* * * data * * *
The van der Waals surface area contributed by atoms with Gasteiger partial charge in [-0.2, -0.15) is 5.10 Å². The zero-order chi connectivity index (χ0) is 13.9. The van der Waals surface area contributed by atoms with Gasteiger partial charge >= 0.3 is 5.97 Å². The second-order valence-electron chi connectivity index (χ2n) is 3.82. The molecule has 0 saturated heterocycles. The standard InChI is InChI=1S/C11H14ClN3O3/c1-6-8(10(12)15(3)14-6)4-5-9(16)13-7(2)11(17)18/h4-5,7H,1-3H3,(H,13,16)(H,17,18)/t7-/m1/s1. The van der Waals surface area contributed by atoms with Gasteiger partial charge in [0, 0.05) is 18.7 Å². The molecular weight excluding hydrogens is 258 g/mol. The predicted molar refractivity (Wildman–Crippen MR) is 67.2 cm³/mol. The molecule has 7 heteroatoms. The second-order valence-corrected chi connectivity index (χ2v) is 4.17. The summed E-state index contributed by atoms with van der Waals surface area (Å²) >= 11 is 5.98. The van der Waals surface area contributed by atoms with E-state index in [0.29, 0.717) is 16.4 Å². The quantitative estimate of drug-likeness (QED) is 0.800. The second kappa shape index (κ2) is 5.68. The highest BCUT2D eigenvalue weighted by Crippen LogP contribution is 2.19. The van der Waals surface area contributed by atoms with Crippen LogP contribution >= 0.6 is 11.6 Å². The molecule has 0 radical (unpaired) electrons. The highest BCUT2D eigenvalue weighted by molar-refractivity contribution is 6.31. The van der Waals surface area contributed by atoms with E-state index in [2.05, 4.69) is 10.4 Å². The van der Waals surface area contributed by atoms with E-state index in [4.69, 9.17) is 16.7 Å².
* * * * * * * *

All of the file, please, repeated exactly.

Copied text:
The van der Waals surface area contributed by atoms with Gasteiger partial charge in [-0.2, -0.15) is 5.10 Å². The zero-order chi connectivity index (χ0) is 13.9. The van der Waals surface area contributed by atoms with Gasteiger partial charge >= 0.3 is 5.97 Å². The second-order valence-electron chi connectivity index (χ2n) is 3.82. The molecule has 0 saturated heterocycles. The standard InChI is InChI=1S/C11H14ClN3O3/c1-6-8(10(12)15(3)14-6)4-5-9(16)13-7(2)11(17)18/h4-5,7H,1-3H3,(H,13,16)(H,17,18)/t7-/m1/s1. The van der Waals surface area contributed by atoms with Gasteiger partial charge in [0, 0.05) is 18.7 Å². The molecular weight excluding hydrogens is 258 g/mol. The predicted molar refractivity (Wildman–Crippen MR) is 67.2 cm³/mol. The molecule has 7 heteroatoms. The second-order valence-corrected chi connectivity index (χ2v) is 4.17. The summed E-state index contributed by atoms with van der Waals surface area (Å²) >= 11 is 5.98. The van der Waals surface area contributed by atoms with E-state index in [0.29, 0.717) is 16.4 Å². The quantitative estimate of drug-likeness (QED) is 0.800. The second kappa shape index (κ2) is 5.68. The highest BCUT2D eigenvalue weighted by Crippen LogP contribution is 2.19. The van der Waals surface area contributed by atoms with Crippen LogP contribution >= 0.6 is 11.6 Å². The molecule has 0 radical (unpaired) electrons. The highest BCUT2D eigenvalue weighted by molar-refractivity contribution is 6.31. The van der Waals surface area contributed by atoms with E-state index in [2.05, 4.69) is 10.4 Å². The van der Waals surface area contributed by atoms with E-state index in [4.69, 9.17) is 16.7 Å².